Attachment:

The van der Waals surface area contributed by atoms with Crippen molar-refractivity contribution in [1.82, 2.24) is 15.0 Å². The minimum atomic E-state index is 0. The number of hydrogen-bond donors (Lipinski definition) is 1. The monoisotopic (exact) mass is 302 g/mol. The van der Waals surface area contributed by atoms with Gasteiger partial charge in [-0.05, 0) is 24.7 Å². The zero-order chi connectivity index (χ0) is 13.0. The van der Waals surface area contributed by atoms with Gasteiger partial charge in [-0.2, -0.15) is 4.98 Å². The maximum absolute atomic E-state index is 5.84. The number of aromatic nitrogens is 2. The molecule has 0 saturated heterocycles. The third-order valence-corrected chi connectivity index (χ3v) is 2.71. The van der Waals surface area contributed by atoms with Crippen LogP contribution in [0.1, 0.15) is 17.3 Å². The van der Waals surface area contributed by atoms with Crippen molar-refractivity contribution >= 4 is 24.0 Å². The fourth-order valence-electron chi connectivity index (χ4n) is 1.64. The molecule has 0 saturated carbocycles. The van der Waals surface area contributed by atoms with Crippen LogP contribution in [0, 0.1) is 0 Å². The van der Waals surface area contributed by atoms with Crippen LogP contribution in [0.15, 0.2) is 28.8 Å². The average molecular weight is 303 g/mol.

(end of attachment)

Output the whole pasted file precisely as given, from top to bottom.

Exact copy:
The van der Waals surface area contributed by atoms with Crippen molar-refractivity contribution in [1.82, 2.24) is 15.0 Å². The minimum atomic E-state index is 0. The number of hydrogen-bond donors (Lipinski definition) is 1. The monoisotopic (exact) mass is 302 g/mol. The van der Waals surface area contributed by atoms with Gasteiger partial charge in [-0.05, 0) is 24.7 Å². The zero-order chi connectivity index (χ0) is 13.0. The van der Waals surface area contributed by atoms with Gasteiger partial charge in [-0.2, -0.15) is 4.98 Å². The maximum absolute atomic E-state index is 5.84. The number of aromatic nitrogens is 2. The molecule has 0 saturated heterocycles. The third-order valence-corrected chi connectivity index (χ3v) is 2.71. The van der Waals surface area contributed by atoms with Crippen LogP contribution in [0.1, 0.15) is 17.3 Å². The van der Waals surface area contributed by atoms with Crippen molar-refractivity contribution >= 4 is 24.0 Å². The fourth-order valence-electron chi connectivity index (χ4n) is 1.64. The molecule has 0 saturated carbocycles. The van der Waals surface area contributed by atoms with Crippen LogP contribution in [0, 0.1) is 0 Å². The van der Waals surface area contributed by atoms with Crippen LogP contribution in [0.15, 0.2) is 28.8 Å². The average molecular weight is 303 g/mol.